65:The poets have been mysteriously silent on the subject of cheese. ~ Gilbert K Chesterton,
66:Other people’s tragedies should not be the subject of idle conversation. ~ Kate DiCamillo,
67:The subject of food is like Chopsticks: almost anyone can improvise on it. ~ Helen DeWitt,
68:The subject itself is of no account; what matters is the way it is presented. ~ Raoul Dufy,
69:The subject’s pulse increased on contact,” he said. “Don’t write that. ~ Becca Fitzpatrick,
70:For me, the subject of the picture is always more important than the picture. ~ Diane Arbus,
71:I am my own muse. I am the subject I know best. The subject I want to better. ~ Frida Kahlo,
72:The subject is said to have the property of making dull men eloquent. ~ Ralph Waldo Emerson,
73:A fanatic is one who can't change his mind and won't change the subject. ~ Winston Churchill,
74:It is the best book ever written on the subject. There is nothing like it! ~ Thomas A Edison,
75:On the subject of emigration, it is not my intention to dwell at any length. ~ Charles Sturt,
76:The subject isn't always a help to the photographer, it's like handcuffs. ~ Raymond Depardon,
77:Yes, well, the subjective experience is the opposite of the objective reality ~ Ray Kurzweil,
78:Books are useful only to such whose genius are suitable to the subject of them ~ Daniel Defoe,
79:But it is death nevertheless, one of the subjects that a man may write of. ~ Ernest Hemingway,
80:I don't think the subject of a documentary film should be producers on it. ~ Michael Rapaport,
81:A fanatic is one who can't change his mind and won't change the subject. ~ Winston S Churchill,
82:Each of my book arrives at a form and a style that is appropriate to the subject. ~ Geoff Dyer,
83:She’s trying to change the subject, even though we weren’t speaking out loud. ~ Colleen Hoover,
84:Meditation is the means of unification of the subject and object. Meditate. ~ Swami Vivekananda,
85:Its a beautiful woman's fate to be the subject of conversation where ever she goes ~ Oscar Wilde,
86:I've always had an abundance of material about the subjects of my biographies. ~ Walter Isaacson,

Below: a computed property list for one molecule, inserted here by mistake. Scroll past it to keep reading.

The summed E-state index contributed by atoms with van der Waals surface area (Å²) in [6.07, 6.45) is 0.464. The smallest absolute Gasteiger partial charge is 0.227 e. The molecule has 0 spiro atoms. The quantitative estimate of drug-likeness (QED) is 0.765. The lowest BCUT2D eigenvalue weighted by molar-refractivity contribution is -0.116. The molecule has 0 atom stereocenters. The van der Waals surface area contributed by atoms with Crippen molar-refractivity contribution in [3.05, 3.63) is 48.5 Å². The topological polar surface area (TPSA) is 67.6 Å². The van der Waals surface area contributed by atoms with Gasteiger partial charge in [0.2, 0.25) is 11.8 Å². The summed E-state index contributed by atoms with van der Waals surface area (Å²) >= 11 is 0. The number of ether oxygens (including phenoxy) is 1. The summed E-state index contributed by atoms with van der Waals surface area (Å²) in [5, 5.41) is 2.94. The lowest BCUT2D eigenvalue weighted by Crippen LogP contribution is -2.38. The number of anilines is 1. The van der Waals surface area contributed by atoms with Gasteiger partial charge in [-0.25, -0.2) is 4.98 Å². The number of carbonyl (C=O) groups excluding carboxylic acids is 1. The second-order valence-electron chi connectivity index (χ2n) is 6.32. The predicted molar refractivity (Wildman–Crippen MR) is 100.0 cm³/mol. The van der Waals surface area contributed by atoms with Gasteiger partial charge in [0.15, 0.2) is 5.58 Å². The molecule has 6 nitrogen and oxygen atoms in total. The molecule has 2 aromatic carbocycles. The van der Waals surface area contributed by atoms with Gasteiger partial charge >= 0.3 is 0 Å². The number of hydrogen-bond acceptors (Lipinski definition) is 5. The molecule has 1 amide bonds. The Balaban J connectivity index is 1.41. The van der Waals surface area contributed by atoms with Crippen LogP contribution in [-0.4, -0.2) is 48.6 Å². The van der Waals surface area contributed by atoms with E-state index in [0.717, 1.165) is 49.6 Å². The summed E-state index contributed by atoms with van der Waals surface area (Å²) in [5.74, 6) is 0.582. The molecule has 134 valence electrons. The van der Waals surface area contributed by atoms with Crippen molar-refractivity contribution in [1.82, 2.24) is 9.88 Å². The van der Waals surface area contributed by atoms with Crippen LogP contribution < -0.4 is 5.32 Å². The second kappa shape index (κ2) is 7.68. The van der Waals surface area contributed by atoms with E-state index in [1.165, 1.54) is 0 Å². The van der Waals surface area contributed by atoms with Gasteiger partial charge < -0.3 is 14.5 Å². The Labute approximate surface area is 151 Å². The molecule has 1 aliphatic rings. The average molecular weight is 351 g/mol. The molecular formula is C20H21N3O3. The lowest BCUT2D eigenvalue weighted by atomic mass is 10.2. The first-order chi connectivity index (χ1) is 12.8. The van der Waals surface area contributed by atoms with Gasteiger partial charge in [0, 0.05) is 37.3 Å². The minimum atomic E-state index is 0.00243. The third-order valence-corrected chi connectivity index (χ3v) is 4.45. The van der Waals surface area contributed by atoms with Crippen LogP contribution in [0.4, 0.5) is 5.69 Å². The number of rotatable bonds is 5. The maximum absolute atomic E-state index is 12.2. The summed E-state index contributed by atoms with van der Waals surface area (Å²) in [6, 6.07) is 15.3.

87:what summits would I not reach if my own life made the subject of the melody. ~ Jean Paul Sartre,
88:Art is the writer not having control, but the subject having control of the writer. ~ Paula Vogel,
89:I had passed from the subject to the direct object of every sentence of my life. ~ Paul Kalanithi,
90:I think authors can get into trouble viewing the subject matter as their turf ~ Laura Hillenbrand,
91:It was impossible to instruct on the subject of beauty, of course. It simply was. ~ Kate Atkinson,
92:The artist has to transcend a subject, or he loses the battle. The subject wins. ~ Fritz Scholder,
93:The most tedious of all discourses are on the subject of the Supreme Being. ~ Ralph Waldo Emerson,
94:The subject’s pulse increased on contact,” he said.

“Don’t write that. ~ Becca Fitzpatrick,
95:I paint myself because I am so often alone and because I am the subject I know best. ~ Frida Kahlo,
96:It's the not the subject that interests me as much as my perception of the subject. ~ Roy DeCarava,
97:Mine was not pop art. I maybe started with a subject, but I changed the subject. ~ Claes Oldenburg,
98:The subjects that stir the heart are not so many, after all, and they do not change. ~ Mary Oliver,
99:If thy predicates are anthropomorphisms, the subject is an anthropomorphism too. ~ Ludwig Feuerbach,
100:So many teen films are overproduced and people are going to burnout on the subject. ~ Kirsten Dunst,
101:The subject and the reality of having children came at the height of my career. ~ Melissa Etheridge,
102:The subject does not belong to the world; rather, it is a limit of the world. ~ Ludwig Wittgenstein,
103:We are the subjects of an experiment which is not a little interesting to me. ~ Henry David Thoreau,
104:Whatever is the object of a saint's hope is the subject of his prayer. ~ Johann Wolfgang von Goethe,
105:Taxation is nothing but organized robbery, and there the subject should be dropped. ~ Frank Chodorov,
106:The irony is, going to work every day became the subject of probably my best poetry. ~ Philip Levine,
107:Cheerless poverty has no harder trial than this, that it makes men the subject of ridicule. ~ Juvenal,
108:I think we live in a time where people are just insane on the subject of how they look. ~ Ali MacGraw,
109:Poor people either mismanage their money or they avoid the subject of money altogether. ~ T Harv Eker,
110:The camera points both ways. In expressing the subject you also express yourself. ~ Freeman Patterson,
111:The subject of Citizenfour, Edward Snowden, could not be here for some treason. ~ Neil Patrick Harris,
112:No 'we' should be taken for granted when the subject is looking at other people's pain. ~ Susan Sontag,
113:No "we" should be taken for granted when the subject is looking at other people's pain. ~ Susan Sontag,
114:Often in close relationships, the subject being discussed is not the subject at all. ~ Sharon Salzberg,
115:Very often we developed a better grasp of the subjects than the over worked teachers. ~ Albert Bandura,